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Semantic change

    '''Semantic Change''' is a change in the meaning of a word This will commonly happen as words are lost from a language and others come in. It is easy to see in everyday language particularly when referring to recent inventions (An encyclopedia would only be on the net a few decades ago if it fell off the shelf when someone was preparing to go fishing) Yet it is even clearer when studying the texts of
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    Types of Semantic Change

    The four main types of semantic change are extension narrowing amelioration and pejoration However there are many other types as well
    Extension is where a word widens its meaning For example virtue used to just be a man's quality (Ver is Latin for 'man') In Todays equal society it applies to women as well
    Narrowing is where a word's meaning becomes more specialised For example in old English meat (or rather mete) referred to food in general
    Amelioration is where a word loses negative connotations For example mischievous used to mean "disasterous" where it now only means "playfully annoying"
    Pejoration is where a word develops negative connotatins For example notorious has always meant "widely known" Yet it has gone through the process of extension to now mean "widely and unfavourably known"
    Semantic Shift is where a word moves from one set of circumstances to another For example navagator once applied only to ships However with the development of planes and cars it now applies to these as well
    Figurative Use is a change in meaning that is based on an analogy or likeness between things For example a crane is a bird with a long neck but it is also now a piece of equipment for lifting weights
    A cliché is a phrase expression or idea that has been overused to the point of losing its intended force or novelty and so new phrases have to be thought up
    A euphemism is a word created to mask the negative connotations of a certain object or action For example snogging was once an alternative word for sex (though it has now been ameliorated to mean only simultaneously kissing and hugging)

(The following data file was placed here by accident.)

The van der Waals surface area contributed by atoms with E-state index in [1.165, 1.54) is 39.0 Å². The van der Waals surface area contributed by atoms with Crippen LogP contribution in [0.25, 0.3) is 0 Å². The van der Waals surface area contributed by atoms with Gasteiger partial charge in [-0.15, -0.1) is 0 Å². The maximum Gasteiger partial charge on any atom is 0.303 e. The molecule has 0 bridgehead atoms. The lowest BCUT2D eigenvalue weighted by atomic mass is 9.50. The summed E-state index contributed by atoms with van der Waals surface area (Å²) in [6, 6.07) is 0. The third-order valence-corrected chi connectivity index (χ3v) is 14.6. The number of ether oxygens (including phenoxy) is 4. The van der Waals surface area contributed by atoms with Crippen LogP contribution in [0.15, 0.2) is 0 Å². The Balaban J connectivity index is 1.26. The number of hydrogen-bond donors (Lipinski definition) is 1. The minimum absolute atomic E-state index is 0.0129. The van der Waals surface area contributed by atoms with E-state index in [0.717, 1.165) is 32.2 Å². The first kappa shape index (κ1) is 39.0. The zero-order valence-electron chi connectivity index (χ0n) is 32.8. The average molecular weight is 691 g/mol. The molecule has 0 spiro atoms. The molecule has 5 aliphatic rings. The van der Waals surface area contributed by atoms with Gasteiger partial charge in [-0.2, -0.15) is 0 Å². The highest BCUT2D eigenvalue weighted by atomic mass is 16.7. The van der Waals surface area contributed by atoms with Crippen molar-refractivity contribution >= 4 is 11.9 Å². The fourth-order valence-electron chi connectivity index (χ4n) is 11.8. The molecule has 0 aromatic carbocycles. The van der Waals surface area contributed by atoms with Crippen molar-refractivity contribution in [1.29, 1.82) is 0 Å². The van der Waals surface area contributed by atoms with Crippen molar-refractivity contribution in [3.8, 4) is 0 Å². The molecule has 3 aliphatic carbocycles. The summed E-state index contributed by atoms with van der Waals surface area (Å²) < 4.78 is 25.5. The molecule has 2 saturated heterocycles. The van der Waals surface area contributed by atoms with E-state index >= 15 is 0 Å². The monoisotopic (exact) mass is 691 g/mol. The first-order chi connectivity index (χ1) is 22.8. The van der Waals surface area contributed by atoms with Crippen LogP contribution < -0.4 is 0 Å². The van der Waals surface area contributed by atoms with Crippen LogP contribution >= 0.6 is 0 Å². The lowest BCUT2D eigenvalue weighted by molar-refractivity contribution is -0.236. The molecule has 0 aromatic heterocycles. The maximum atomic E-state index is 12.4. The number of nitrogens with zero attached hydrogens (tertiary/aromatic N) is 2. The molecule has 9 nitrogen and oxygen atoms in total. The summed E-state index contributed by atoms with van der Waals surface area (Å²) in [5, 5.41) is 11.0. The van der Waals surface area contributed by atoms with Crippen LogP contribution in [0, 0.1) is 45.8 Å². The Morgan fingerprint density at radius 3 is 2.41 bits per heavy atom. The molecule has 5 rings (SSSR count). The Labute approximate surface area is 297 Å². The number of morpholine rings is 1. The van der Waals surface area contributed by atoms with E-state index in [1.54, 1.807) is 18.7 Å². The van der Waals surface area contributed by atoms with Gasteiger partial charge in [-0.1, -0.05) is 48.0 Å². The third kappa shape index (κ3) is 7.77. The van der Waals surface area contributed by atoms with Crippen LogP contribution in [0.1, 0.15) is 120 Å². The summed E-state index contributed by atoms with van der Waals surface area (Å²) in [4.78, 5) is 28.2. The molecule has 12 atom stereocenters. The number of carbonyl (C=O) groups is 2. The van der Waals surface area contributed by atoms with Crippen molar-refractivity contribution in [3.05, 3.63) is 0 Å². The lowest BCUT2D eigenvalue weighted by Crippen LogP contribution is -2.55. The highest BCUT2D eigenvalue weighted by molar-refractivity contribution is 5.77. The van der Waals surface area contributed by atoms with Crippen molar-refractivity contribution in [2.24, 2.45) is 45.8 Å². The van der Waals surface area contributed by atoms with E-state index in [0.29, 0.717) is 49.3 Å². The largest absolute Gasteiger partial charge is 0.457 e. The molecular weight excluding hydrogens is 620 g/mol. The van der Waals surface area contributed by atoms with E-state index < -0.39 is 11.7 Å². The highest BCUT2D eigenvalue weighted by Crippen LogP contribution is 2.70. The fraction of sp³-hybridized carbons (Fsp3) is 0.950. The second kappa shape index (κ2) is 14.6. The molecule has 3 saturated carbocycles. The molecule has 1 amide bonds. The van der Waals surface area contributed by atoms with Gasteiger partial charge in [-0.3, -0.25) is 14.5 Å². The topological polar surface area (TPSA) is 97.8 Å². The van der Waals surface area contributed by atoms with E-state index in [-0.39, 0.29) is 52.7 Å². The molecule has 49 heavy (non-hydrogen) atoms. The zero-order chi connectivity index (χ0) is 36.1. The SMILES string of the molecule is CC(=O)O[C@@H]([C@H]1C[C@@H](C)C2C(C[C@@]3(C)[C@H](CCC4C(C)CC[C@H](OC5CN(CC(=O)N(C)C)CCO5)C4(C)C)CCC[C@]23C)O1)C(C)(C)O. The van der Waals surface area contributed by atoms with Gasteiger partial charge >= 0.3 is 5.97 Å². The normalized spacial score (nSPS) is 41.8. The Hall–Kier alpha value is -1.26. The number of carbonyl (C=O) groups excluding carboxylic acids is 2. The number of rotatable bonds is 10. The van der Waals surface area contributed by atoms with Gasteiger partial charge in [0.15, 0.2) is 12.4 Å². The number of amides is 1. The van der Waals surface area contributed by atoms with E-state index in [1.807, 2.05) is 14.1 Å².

Political Correctness is a real or perceived attempts to impose limits on the acceptable language and terms used in public discussion For example "blackboard" is now perceived as being "politically incorrect" in the United Kingdom and so teachers are instructed to call it a "chalkboard" instead
    Many words go through more than one process A good example of this is the word punk It initially meant "boy" However it was then perjorated to mean "prostitute" In the 1970s the word was then ameliorated to describe a music genre

    History of Semantic Change

    Semantic Change has happened since languages were first made However the study of semantic change only dates back tothe 1930s
    The pioneer in this field was a German linguist called Trier who presented his findings in 1934 In his studies he showed how the structure of the German language had changed between 1200 and 1300
    In 1200 the German language had no seperate word for cleverness It only had kunst for "courtly skills" and list for non-courtly skills The language also included the word wîsheit for any kind of knowledge
    By 1300 howerver things had changed Wîsheit had been narrowed to just mean "religious experience" Meanwhile kunst was beginning to take on the meanin of "art" or "skill" List had been removed from the language entirely as it had begun to gain pejorative connotations List has returned to Modern German where it now means "cunning" or "trick"

    "Gay"

    Perhaps the most notable semantic change which many people have an opinion on, is the word gay Originally meaning happy and commonly appearing in Christmas carols it was picked up by homosexuals as an acronym for "Good As You" There are differing opinions on whether this was amelioration or pejoration

    References

    • The Cambridge Encyclopedia of Language (1987) David Crystal
    • The Cambridge Encyclopedia of the English Language (1995) David Crystal